‘Tis the Season: Erin McKeown Gives Christmas the Finger

Shake a Christmas tree and a Christmas carol falls out. You’ve got to work a little harder, but there are also anti-Christmas songs as well. Indie folk artist Erin McKeown announced her feelings about the holiday when she released her most recent album, F*ck That! – an anti-Christmas album. She blows the lid off the whole Santa racket in “Santa Is an A**hole”:

Santa promises the children

What their parents can’t afford

And in this day of age of stagnant wage

Who can buy the hottest toy?

He perpetuates a Capitalist System

He’s an icon of the right

And he only visits Christians?

Why, he’s an anti-Semite!


You really don’t like Christmas?

I’m surprised by how much I don’t like Christmas. I really hated it much more than I thought I did.

When did you discover that you hated Christmas?

It’s been a long, festering wound, I think. As a teenager there was certainly the teenage angst around spending time with family, how everything seems fake when you’re a teenager. But as a more clearheaded adult self, I’m just not into it. What makes it worse is how much other people are into it. There doesn’t seem to be a lot of room to opt out.

Does the way Christmas has been co-opted by Bill O’Reilly and Christian conservatives that play into your hostility?

Not necessarily; it’s purely personal. And again, this feeling of being pretty suffocated. You tell someone you’re doing something different for Christmas and people look at you like there’s something wrong. There isn’t much room for someone to want to do something else. I would imagine it’s how someone who doesn’t care about baseball must feel during the World Series – those moments where culturally 99.9 percent of people are pointed in the same direction, and if it doesn’t resonate with you, that just sucks.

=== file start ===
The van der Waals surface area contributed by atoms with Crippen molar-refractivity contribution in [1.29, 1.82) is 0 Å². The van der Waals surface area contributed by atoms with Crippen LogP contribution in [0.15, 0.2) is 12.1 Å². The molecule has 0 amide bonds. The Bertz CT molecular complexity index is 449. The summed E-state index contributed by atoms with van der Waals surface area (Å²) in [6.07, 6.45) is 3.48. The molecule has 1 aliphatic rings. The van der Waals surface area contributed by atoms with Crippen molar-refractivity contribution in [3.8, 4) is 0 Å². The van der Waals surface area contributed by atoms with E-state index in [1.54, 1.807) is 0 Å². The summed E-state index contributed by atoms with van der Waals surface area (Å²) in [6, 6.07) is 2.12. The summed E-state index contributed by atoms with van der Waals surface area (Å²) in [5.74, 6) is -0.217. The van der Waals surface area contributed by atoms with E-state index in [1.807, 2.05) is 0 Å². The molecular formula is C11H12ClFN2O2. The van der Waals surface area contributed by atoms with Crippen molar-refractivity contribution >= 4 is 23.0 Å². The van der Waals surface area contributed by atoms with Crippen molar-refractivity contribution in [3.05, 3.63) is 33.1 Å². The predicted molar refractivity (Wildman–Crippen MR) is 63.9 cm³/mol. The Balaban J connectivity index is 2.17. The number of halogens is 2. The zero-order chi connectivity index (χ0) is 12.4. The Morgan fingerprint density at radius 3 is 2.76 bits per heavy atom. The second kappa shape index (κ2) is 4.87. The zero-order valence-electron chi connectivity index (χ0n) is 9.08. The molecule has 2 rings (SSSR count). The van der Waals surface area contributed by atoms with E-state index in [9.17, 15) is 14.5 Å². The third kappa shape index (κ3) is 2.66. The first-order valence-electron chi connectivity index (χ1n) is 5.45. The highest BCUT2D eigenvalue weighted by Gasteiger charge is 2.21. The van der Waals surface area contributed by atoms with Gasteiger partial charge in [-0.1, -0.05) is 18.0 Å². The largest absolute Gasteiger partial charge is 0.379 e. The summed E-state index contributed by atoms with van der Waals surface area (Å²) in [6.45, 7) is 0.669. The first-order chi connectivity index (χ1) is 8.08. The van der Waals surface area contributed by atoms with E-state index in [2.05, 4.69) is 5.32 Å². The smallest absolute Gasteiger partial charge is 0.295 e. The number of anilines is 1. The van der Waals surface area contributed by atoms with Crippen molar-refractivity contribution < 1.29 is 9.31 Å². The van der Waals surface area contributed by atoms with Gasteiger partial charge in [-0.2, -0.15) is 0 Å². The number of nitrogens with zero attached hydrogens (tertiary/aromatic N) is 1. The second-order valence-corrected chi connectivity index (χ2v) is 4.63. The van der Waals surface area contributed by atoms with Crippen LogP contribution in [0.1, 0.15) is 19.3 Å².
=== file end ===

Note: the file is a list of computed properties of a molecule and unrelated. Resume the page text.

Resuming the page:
So what do you do?

I’ve gone through the motions for years. Slowly I’ve been able to extricate myself. It’s a long process, a little bit each year. It also depended on whether or not I’m in a relationship. I’m in a relationship right now with someone who feels the same as me, which is fantastic, so I think we’re just going to go away. I think this year I’d love to go to another country where maybe there’s a little bit less Christmas.

How did these songs come about?

I wasn’t aware of the “War on Christmas” before this record. I tend to ignore Bill O’Reilly wholesale. Two friends of mine wrote a play called Santacide – it’s a really sweet, slapstick, whodunit bit of froth about some elves who kill Santa, making fun of Christmas. It’s softly anti-Christmas. They asked me if I would write a few dark Christmas carols to start the evening with. They wanted three or four, and of course I left it until the last minute, so the first couple of weeks of July I’m trying to crank out these anti-Christmas carols and they just flew. I think I wrote all four in less than a week. I couldn’t believe how fun it was and how good it felt. I’m not necessarily a fast writer, so it was a real pleasure to all of a sudden have four songs. I played them for a fundraiser, and people really loved it. A number of people said to me that night, “You should make this into a whole record,” and I thought why not? So I did it really fast. I wrote the other six in the next month or so. I played all the instruments except for a few things. It was really a fast genesis.

What were the four songs from the musical?

“The Christmas Waltz” was the first one. It had nothing to do with the play. It just happened. Maybe I always wanted to write a song that — I enjoy the rub between something that might sound sweet but has darker lyrical content. [The chorus to the waltz starts, “Fuck that! Fuck that!”] I’ve always liked that. It was like a pressure valve popped. “Santa is an Asshole,” which is related to the play, and “It’s a Very Queer Christmas” and “Fa La La.” Three of those four are completely original songs. I think my friends expected me to rewrite lyrics to things, but I found it necessary and more pleasurable to start from scratch.